Patrick nodded to Clarice and the two of them slowly followed the officer around the side of the house, away from the pandemonium on their front lawn. She stood before them, a solemn expression on her face.

The pieces clicked together in Patrick's mind. Police. Ambulance. A body bag. "Did we just die?" he hesitantly asked her.

Clarice clutched his suit in her fist. "Patrick! Don't say that!" She exclaimed in fright.

"Yes, Mr. May. You did." The policewoman's words cut like a knife.

Clarice dropped her hands to her now flat stomach. Neither of them had realized that she was no longer pregnant. "No!" She screamed, pulling from his arms and lunging towards the front of the house.

Patrick grabbed her around the waist and held her to him as she struggled wildly. "Sweetheart, don't," he gently coaxed her as he hauled her back to where the police officer stood waiting for them.

"The babies, Patrick, don't you understand?" She pleaded with him. "They aren't even born yet. I can't leave the babies, or our girls. I can't die, not yet. Who's going to raise them?" The volume of her words rising until she was shouting at him.

"Mrs. May." The officer's strong voice sliced through Clarice's hysterics. She had her palm aimed at the side of the house and a glowing white oval shone against the wall. Mist moved through it almost like clouds swirling in a soft wind.

He didn't know what it was about that oval, but something drew him to it. He wanted to go closer. Clarice fell silent as she also stared at it. She was just as affected, mesmerized by it, as he was.

"Your time here is done," the policewoman said to them. "You both must fulfill the next step in your fate." She pointed towards the oval with her free hand.

"W-who are you?" Clarice managed to tentatively ask.

"I am called a Guide and I answer to a team leader called a Sentinel. Many times, souls like yourselves who have died traumatically are unable to move on. It's my job, along with others like me, to help souls to go to the next stage of existence. Heaven, if you will."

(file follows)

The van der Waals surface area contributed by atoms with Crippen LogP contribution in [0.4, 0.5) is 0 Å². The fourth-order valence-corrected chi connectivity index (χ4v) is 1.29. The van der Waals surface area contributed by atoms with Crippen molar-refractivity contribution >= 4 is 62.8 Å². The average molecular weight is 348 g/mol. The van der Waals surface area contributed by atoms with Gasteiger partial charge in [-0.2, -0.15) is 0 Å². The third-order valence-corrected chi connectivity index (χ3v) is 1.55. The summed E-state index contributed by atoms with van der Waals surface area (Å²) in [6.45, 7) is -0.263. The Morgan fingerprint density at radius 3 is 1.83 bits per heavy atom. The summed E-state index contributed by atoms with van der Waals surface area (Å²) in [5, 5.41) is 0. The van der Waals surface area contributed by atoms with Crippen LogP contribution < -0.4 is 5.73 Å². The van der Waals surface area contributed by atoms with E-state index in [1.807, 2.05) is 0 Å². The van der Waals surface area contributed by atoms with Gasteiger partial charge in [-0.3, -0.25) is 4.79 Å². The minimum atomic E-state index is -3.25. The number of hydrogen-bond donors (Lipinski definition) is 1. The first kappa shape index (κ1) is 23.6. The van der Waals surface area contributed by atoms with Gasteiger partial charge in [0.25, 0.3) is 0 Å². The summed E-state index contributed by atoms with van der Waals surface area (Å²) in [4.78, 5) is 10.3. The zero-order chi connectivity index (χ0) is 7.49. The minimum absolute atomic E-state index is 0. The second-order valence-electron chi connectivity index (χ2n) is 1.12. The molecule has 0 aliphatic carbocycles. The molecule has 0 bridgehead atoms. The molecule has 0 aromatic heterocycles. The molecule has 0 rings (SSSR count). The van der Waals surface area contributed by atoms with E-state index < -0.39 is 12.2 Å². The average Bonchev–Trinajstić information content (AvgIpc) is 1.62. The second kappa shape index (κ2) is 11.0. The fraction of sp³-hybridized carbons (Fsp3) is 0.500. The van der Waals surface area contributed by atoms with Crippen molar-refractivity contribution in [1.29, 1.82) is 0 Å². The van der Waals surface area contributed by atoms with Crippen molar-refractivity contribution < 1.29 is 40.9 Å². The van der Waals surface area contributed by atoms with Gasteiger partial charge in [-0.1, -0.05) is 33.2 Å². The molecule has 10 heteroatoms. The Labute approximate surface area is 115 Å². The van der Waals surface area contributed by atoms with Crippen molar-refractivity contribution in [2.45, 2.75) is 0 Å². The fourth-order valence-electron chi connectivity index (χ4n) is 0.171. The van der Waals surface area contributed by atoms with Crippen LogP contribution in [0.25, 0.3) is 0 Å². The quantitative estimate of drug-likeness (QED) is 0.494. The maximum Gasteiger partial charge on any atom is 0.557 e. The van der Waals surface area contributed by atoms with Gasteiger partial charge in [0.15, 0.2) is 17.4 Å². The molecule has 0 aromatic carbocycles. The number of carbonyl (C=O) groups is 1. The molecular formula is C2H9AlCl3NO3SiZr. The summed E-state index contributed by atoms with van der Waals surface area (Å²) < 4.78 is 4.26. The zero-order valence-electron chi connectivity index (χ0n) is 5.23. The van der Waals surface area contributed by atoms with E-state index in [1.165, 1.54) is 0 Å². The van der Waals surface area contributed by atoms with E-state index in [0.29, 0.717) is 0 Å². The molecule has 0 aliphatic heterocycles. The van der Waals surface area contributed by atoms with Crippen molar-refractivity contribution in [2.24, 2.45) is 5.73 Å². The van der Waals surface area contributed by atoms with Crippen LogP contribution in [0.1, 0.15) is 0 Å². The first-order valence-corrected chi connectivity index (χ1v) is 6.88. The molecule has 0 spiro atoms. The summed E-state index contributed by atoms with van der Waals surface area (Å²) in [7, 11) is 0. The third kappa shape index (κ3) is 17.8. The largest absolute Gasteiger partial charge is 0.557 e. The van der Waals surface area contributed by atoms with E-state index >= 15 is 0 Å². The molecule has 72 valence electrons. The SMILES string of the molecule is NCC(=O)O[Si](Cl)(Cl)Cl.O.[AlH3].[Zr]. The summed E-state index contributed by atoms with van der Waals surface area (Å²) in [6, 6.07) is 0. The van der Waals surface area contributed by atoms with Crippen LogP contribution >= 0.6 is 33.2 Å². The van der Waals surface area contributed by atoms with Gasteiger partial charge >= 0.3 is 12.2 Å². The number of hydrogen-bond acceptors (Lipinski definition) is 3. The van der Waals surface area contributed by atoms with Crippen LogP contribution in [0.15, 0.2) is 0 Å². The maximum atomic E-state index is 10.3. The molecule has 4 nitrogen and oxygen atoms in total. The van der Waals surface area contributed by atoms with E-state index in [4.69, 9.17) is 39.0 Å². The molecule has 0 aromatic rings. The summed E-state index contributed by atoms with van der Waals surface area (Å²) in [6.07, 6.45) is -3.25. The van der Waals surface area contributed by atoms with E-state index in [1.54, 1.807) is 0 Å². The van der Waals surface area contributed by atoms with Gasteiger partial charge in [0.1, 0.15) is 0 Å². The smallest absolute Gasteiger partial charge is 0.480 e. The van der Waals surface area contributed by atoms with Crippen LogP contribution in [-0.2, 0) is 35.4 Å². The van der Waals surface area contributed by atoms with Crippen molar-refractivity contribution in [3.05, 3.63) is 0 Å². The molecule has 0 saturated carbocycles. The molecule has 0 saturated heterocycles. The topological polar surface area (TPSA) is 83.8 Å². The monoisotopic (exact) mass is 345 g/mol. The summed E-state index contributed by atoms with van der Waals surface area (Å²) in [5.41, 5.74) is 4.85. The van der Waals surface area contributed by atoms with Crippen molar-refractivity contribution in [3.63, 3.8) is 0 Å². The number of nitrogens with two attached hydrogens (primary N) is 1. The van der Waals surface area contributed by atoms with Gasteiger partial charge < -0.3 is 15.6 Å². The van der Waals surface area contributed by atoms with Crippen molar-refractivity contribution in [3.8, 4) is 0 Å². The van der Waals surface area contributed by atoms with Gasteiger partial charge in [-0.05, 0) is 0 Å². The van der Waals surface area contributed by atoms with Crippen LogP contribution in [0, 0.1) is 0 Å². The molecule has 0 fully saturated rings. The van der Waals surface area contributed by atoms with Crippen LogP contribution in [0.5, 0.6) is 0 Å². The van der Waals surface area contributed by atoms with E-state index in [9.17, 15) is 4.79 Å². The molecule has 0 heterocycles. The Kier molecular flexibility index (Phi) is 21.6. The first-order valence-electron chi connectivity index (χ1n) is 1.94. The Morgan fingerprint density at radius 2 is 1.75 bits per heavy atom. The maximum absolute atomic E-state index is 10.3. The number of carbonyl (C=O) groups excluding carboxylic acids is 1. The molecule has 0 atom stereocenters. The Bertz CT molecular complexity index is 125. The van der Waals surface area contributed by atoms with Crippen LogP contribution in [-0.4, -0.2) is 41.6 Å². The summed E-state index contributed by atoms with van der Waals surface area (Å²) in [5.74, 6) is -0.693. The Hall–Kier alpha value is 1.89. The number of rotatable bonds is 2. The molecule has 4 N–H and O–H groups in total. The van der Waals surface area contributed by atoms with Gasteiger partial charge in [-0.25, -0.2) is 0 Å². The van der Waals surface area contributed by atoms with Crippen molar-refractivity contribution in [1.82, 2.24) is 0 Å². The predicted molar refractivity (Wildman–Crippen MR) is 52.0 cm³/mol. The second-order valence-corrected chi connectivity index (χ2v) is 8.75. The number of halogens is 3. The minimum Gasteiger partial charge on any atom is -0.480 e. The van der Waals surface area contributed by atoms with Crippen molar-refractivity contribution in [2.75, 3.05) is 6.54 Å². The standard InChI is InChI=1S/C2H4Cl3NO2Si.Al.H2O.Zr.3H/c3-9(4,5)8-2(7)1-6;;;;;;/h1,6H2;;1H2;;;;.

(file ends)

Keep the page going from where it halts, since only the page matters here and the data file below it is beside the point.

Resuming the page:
"But the babies... If I die, won't they die within me?"

"The paramedics are doing what they can to keep your body going until the babies can be safely removed. There is a doctor assisting. For now, however, rest assured that they are alive. Please, Mrs. May, let them go. Let all your children go. They have their own destinies to fulfill."

"Will they be all right?" Clarice asked.

"I have no doubt that they will be," the officer assured her.

Patrick cupped her cheeks. "Rudy and Clay will make wonderful parents to our girls, Clarice. They couldn't be in better hands."

"Patrick?" She looked up at him with tear-filled eyes. "I'm scared. Don't leave me."

He gripped her tightly to him. "Never. I'll never leave you. You and I belong together."

They cautiously neared the oval and reaching out one hand, he attempted to skim his fingers across the oval, only to have them sink into it. The white mist felt warm, almost comforting. "Come on, my love. Think of it as the next great adventure we will share. I have a good feeling about this."

Holding securely onto each other, they walked together into—through—the portal. He didn't see the officer close her fist, but he did hear her swear as the opening closed behind them.

"Dammit. I didn't ask them if they knew who shot them. Fuck, I'm never going to hear the end of this."